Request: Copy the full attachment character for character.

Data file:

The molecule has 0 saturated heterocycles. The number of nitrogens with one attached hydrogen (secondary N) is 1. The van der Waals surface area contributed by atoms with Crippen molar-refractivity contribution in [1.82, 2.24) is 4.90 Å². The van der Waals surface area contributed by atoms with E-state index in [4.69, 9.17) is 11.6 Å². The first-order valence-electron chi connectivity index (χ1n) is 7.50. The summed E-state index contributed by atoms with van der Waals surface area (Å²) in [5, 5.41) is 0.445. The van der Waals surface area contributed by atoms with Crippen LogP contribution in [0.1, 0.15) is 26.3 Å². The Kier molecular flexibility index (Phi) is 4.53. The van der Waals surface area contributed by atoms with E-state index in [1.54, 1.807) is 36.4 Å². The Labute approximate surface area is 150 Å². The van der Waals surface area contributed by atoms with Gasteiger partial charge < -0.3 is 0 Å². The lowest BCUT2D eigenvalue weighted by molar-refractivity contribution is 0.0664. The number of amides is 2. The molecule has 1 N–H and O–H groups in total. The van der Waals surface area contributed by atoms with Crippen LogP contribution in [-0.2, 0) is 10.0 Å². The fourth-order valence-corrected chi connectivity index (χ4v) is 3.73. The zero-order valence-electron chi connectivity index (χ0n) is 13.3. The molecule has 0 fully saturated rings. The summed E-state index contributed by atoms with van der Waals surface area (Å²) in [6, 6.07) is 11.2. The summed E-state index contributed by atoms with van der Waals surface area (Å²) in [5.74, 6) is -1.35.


The molecule has 0 saturated heterocycles. The number of nitrogens with one attached hydrogen (secondary N) is 1. The van der Waals surface area contributed by atoms with Crippen molar-refractivity contribution in [1.82, 2.24) is 4.90 Å². The van der Waals surface area contributed by atoms with E-state index in [4.69, 9.17) is 11.6 Å². The first-order valence-electron chi connectivity index (χ1n) is 7.50. The summed E-state index contributed by atoms with van der Waals surface area (Å²) in [5, 5.41) is 0.445. The van der Waals surface area contributed by atoms with Crippen LogP contribution in [0.1, 0.15) is 26.3 Å². The Kier molecular flexibility index (Phi) is 4.53. The van der Waals surface area contributed by atoms with E-state index in [1.54, 1.807) is 36.4 Å². The Labute approximate surface area is 150 Å². The van der Waals surface area contributed by atoms with Gasteiger partial charge < -0.3 is 0 Å². The lowest BCUT2D eigenvalue weighted by molar-refractivity contribution is 0.0664. The number of amides is 2. The molecule has 1 N–H and O–H groups in total. The van der Waals surface area contributed by atoms with Crippen LogP contribution in [-0.2, 0) is 10.0 Å². The fourth-order valence-corrected chi connectivity index (χ4v) is 3.73. The zero-order valence-electron chi connectivity index (χ0n) is 13.3. The molecule has 0 fully saturated rings. The summed E-state index contributed by atoms with van der Waals surface area (Å²) in [6, 6.07) is 11.2. The summed E-state index contributed by atoms with van der Waals surface area (Å²) in [5.74, 6) is -1.35.